New Zealanders coming home from over the ditch say family ties and a lack of social benefits are pulling them back.
Expatriates are being lured home in bigger droves than before, and New Zealand is a magnet for people looking to move from their own home.
About 500,000 Kiwis live and work in Australia, typically drawn to the strength of Australia's economy.
But statistics show more of us are coming back - and permanent and long-term arrivals from elsewhere were up too.
According to figures from Statistics New Zealand, 700 more people came into the country under this classification in July 2017 compared to the year before. The biggest overall increase in arrivals was from Australia.
Seasonally adjusted figures showed a net gain of 5800 migrants.
A number of New Zealanders who had returned home, or planned to in the near future got in touch with the Herald to talk about the pros and cons.
Chris Hayden said a lack of job security, social security and a means-tested pension all contributed to a list of factors that drove him and his family back home two years ago.
Hayden also said he was happy to escape Australia's "critters", which lurked in "every corner".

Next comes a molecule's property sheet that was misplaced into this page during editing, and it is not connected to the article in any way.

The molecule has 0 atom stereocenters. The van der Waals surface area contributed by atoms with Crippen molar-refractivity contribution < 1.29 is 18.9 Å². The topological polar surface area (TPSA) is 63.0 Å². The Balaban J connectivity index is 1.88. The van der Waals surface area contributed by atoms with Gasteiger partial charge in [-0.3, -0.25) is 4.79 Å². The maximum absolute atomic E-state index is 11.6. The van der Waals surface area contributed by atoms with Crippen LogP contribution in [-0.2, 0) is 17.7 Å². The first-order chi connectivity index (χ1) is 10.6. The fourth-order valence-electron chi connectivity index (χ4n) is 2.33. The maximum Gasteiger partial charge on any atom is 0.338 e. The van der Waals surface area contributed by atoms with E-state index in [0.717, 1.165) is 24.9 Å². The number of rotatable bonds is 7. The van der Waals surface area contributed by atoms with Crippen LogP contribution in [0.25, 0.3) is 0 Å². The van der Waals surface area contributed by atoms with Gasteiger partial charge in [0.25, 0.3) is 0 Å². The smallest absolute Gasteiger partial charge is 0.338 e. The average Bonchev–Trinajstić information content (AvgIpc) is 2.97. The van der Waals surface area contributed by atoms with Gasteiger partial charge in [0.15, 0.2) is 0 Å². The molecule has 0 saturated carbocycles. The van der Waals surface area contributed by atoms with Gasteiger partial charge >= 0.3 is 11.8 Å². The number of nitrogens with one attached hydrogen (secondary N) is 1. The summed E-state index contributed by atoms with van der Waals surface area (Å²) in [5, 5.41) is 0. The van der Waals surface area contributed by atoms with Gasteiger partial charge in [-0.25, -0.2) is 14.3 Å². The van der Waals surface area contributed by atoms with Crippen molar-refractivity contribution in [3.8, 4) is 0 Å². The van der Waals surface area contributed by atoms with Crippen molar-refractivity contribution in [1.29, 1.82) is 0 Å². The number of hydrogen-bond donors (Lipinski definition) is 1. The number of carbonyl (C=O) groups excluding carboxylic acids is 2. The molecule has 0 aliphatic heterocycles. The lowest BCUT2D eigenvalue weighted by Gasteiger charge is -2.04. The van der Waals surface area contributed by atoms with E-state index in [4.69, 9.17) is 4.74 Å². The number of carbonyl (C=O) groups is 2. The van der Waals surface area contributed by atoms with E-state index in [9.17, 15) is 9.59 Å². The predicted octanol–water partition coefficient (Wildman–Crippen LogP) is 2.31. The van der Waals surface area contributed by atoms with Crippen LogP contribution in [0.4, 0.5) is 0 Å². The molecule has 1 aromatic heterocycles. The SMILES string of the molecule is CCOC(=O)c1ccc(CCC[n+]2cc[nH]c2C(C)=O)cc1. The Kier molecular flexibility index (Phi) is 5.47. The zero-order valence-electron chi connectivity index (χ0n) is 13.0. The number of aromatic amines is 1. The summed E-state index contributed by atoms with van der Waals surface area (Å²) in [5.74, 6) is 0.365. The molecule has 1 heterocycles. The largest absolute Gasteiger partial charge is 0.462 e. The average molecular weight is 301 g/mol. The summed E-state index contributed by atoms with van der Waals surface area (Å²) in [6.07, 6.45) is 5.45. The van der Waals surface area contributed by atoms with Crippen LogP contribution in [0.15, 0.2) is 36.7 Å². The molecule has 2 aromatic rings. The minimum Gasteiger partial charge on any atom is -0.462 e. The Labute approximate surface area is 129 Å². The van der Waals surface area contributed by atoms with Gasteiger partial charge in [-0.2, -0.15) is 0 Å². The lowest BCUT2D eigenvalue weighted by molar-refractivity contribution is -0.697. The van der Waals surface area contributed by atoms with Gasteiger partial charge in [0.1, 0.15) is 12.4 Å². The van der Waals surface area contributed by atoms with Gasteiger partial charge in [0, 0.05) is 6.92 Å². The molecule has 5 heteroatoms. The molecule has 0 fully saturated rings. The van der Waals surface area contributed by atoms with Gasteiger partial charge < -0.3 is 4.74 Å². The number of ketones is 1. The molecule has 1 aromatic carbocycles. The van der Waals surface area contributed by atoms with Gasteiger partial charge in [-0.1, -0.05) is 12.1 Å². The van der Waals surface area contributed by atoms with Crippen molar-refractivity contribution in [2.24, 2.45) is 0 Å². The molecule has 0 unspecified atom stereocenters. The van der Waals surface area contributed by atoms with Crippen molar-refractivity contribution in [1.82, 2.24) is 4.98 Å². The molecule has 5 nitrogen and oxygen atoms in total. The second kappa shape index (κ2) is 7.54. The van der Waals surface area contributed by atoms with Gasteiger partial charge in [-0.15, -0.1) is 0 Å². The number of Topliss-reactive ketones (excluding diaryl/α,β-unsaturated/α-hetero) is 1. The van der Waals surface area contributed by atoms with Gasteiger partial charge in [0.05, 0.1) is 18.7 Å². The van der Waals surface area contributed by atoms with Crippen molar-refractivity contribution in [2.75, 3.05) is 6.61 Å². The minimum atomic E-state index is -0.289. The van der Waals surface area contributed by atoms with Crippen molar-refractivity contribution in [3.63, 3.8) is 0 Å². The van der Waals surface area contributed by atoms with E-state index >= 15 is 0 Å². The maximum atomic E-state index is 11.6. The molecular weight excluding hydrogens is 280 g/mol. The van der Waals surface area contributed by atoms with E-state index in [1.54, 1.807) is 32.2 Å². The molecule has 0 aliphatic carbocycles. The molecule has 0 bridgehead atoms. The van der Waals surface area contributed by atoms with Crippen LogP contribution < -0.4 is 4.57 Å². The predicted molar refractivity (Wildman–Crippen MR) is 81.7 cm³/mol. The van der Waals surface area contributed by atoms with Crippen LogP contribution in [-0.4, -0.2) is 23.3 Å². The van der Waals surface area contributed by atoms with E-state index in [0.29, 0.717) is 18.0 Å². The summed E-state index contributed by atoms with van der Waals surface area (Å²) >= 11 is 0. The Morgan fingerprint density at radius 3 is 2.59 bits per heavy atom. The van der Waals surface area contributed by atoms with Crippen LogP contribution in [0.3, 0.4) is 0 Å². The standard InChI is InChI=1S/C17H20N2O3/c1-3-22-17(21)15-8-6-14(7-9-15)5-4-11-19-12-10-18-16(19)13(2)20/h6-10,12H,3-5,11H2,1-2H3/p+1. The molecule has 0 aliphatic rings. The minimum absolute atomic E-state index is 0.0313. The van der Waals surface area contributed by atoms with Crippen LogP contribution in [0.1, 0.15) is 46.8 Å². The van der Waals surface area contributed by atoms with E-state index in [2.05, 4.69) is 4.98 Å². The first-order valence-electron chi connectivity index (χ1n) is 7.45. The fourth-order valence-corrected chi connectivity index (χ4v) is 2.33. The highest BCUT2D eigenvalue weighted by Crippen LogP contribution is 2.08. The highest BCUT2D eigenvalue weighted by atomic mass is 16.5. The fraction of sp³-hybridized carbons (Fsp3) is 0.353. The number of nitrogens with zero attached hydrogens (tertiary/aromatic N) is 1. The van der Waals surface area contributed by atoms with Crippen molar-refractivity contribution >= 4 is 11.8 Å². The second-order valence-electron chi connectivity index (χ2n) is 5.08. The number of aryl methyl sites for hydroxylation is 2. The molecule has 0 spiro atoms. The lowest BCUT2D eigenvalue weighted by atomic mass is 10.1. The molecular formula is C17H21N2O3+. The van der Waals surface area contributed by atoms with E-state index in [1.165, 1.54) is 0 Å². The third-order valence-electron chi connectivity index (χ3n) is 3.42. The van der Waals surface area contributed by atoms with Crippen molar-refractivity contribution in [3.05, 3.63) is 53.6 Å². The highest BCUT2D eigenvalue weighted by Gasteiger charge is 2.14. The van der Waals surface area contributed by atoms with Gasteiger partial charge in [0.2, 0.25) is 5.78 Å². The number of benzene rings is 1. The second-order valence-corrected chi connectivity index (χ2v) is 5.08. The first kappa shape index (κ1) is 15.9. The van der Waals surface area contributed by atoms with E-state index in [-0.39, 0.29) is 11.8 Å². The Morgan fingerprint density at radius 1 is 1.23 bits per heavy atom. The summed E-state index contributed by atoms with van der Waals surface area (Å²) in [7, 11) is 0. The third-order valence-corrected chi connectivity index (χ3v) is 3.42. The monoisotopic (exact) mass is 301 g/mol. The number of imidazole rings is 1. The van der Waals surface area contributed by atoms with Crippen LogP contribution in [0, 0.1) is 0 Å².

"Yes, we had plenty of snakes in our 'snake-free' neighbourhood, some of them deadly," he said.
Shelley Pasche said she headed home to reunite with family, but was appreciating a raft of other benefits too.
"Since our return, we love the friendliness of people, hearing the 'Kiwi' accent again, your amazing foods which have a taste, and the variety in the supermarkets."
Although many expats were drawn home, others were content in Australia.
One reader said he and his family plan to become Australian residents after several years living overseas.
Paul Marshall said the pay disparity between Australia and New Zealand was a big drawcard for staying, as was fast-rising costs of living.
"There is also still much more opportunity here by weight of more people," he said.
Others cited Auckland's housing market and our widening socio-economic gap as reasons to leave the country.